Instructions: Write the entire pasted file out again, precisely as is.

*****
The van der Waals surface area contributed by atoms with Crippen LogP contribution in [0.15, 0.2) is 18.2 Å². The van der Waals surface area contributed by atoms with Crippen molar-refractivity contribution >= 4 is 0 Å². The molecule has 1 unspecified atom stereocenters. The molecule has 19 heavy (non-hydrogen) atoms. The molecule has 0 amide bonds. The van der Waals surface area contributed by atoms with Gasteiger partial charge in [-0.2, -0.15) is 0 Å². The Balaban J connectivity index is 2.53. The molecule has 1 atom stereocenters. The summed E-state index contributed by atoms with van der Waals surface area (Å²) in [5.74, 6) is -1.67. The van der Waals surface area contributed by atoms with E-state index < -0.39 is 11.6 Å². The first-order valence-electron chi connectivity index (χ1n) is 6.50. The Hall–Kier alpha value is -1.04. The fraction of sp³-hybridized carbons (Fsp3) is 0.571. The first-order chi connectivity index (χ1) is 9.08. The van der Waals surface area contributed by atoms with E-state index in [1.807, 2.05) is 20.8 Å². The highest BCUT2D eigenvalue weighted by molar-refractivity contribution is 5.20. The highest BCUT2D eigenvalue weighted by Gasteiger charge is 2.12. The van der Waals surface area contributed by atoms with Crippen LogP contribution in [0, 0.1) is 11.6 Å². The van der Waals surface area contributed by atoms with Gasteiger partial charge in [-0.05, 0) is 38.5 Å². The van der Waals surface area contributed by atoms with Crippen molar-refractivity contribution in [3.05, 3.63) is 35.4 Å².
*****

The van der Waals surface area contributed by atoms with Crippen LogP contribution in [0.15, 0.2) is 18.2 Å². The van der Waals surface area contributed by atoms with Crippen molar-refractivity contribution >= 4 is 0 Å². The molecule has 1 unspecified atom stereocenters. The molecule has 19 heavy (non-hydrogen) atoms. The molecule has 0 amide bonds. The van der Waals surface area contributed by atoms with Gasteiger partial charge in [-0.2, -0.15) is 0 Å². The Balaban J connectivity index is 2.53. The molecule has 1 atom stereocenters. The summed E-state index contributed by atoms with van der Waals surface area (Å²) in [5.74, 6) is -1.67. The van der Waals surface area contributed by atoms with E-state index < -0.39 is 11.6 Å². The first-order valence-electron chi connectivity index (χ1n) is 6.50. The Hall–Kier alpha value is -1.04. The fraction of sp³-hybridized carbons (Fsp3) is 0.571. The first-order chi connectivity index (χ1) is 9.08. The van der Waals surface area contributed by atoms with E-state index in [1.807, 2.05) is 20.8 Å². The highest BCUT2D eigenvalue weighted by molar-refractivity contribution is 5.20. The highest BCUT2D eigenvalue weighted by Gasteiger charge is 2.12. The van der Waals surface area contributed by atoms with Crippen LogP contribution in [0, 0.1) is 11.6 Å². The van der Waals surface area contributed by atoms with Gasteiger partial charge in [-0.05, 0) is 38.5 Å². The van der Waals surface area contributed by atoms with Crippen molar-refractivity contribution in [3.05, 3.63) is 35.4 Å².